Sunday, May 1, 2011

A random assortment

 The hibiscus look fabulous at the moment, having loved all the summer rain, and thereby also earning a stay of execution. They are also kept because Mike loves them so. I have on my list of things to do to re-make the house gardens (which are very small really) with a more subtropical flavour. Purely for Mike, as it is not my style.  It must be love...

 The early evening light on these cloudy autumn days has makes the bay look beautiful. I prefer it like this I think to the bright sunshine blue. It will be hard to ever leave this place...

 The warm moist weather has weird and wonderful  fungi villages popping up everywhere, especially in the wood chip mulched areas.

Summer grown leeks which were experimental. These were planted in spring, and not fat, but fat enough. I thought they might go to flower in the heat, but they didn't. 

And the weather has even been balmy enough (when not raining) to do some work outside. Our favourite kind of work, wine tasting, in this case with a new sales agent.

2 comments:

  1. That's something I need to track down, a good book on fungi. I love to know their names.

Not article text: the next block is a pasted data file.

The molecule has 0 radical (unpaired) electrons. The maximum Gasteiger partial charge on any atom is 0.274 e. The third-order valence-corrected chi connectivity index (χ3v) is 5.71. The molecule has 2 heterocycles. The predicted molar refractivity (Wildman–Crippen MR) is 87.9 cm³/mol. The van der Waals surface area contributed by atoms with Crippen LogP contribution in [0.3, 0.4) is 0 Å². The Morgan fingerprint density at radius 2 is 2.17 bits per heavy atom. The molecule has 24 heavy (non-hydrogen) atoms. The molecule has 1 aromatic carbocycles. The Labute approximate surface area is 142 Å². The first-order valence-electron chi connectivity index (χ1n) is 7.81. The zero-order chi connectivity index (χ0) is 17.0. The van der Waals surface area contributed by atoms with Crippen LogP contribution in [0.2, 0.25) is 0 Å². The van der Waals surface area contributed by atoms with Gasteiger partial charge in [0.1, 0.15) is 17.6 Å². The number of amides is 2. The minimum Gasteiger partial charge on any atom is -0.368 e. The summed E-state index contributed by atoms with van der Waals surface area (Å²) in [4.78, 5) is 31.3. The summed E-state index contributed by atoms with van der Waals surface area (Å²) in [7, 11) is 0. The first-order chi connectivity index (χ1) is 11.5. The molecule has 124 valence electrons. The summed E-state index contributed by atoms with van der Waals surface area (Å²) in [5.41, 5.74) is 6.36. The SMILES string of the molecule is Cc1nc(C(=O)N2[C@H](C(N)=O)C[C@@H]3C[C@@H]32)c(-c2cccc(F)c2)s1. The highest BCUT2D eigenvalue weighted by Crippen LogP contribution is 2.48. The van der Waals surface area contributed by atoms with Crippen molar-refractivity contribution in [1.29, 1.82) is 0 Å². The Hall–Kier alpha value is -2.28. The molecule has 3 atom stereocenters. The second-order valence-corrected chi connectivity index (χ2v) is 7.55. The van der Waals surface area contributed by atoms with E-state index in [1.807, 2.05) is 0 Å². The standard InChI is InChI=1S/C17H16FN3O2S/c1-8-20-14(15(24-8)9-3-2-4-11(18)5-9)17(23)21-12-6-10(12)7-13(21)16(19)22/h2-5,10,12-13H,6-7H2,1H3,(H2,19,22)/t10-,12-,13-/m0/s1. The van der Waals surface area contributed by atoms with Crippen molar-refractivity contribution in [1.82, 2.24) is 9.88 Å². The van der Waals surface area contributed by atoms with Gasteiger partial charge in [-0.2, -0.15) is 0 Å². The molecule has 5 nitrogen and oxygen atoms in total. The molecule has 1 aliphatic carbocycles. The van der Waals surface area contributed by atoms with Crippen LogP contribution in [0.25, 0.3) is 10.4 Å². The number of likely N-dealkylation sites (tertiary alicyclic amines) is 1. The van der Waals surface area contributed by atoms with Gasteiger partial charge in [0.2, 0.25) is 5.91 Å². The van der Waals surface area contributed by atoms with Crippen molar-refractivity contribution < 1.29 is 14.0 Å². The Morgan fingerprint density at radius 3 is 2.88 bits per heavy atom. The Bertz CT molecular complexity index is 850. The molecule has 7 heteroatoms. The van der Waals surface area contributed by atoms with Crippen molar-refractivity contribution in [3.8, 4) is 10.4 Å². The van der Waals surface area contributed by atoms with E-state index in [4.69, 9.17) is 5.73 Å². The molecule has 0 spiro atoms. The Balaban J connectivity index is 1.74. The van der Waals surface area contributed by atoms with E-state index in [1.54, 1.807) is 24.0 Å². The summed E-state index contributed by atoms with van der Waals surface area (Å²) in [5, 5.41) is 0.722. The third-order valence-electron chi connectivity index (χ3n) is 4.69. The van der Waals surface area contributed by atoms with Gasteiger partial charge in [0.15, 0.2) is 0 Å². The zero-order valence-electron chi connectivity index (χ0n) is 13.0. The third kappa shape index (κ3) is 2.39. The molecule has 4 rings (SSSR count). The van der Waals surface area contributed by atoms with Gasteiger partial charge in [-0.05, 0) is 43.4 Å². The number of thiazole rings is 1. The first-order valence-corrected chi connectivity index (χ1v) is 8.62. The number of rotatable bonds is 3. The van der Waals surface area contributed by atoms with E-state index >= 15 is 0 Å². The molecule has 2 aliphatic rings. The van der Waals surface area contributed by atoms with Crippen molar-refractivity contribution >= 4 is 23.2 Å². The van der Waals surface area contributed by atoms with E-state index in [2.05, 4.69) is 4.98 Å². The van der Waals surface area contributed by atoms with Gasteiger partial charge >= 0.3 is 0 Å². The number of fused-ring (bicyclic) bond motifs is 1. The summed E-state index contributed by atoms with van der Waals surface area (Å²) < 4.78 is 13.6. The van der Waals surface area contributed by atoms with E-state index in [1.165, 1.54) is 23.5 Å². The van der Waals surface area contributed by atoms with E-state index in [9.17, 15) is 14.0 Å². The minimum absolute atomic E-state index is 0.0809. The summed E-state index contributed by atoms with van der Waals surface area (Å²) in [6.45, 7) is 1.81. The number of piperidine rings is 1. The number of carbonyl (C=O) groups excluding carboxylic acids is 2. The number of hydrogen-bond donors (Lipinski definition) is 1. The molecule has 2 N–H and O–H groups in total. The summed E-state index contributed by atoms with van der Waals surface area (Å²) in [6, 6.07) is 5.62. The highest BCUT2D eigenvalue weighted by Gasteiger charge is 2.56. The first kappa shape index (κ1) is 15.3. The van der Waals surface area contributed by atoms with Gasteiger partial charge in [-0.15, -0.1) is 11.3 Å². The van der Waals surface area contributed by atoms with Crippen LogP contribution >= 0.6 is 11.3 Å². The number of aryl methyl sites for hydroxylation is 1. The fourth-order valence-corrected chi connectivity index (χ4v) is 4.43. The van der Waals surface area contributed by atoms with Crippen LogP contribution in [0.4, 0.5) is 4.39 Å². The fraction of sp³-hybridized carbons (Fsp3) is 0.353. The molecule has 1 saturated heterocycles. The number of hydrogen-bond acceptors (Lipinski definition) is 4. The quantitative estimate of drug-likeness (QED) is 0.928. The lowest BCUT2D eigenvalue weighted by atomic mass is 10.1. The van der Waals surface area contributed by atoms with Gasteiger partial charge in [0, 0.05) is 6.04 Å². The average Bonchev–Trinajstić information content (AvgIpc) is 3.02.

I imagined You would take honey off throughout the year, that it wouldn't be as seasonal as the South where everything shuts down in Winter and the Winter is long.

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  2. I was thinking the same thing about identifying fungi. I actually think our small kindy parent library has such a book, will look next time I am there. I'm not experienced enough to know about the honey patterns of bees up here, but they do definitely have times when they have 'honey flows' and then none at all. I think that during the winter they collect pollen rather than nectar, althoug they must collect some nectar too, as the extra honey frames I left for them last winter were largely untouched. They seem to collect the most nectar in spring, and then have a second flurry in early to mid summer. Also, beacuse we have varroa here, you have to take the honey off before you can treat them, even with the organic thymol treatments. The organic treatments work best when the temperature is warmer, so another reason to take the honey off in late summer/early autumn.

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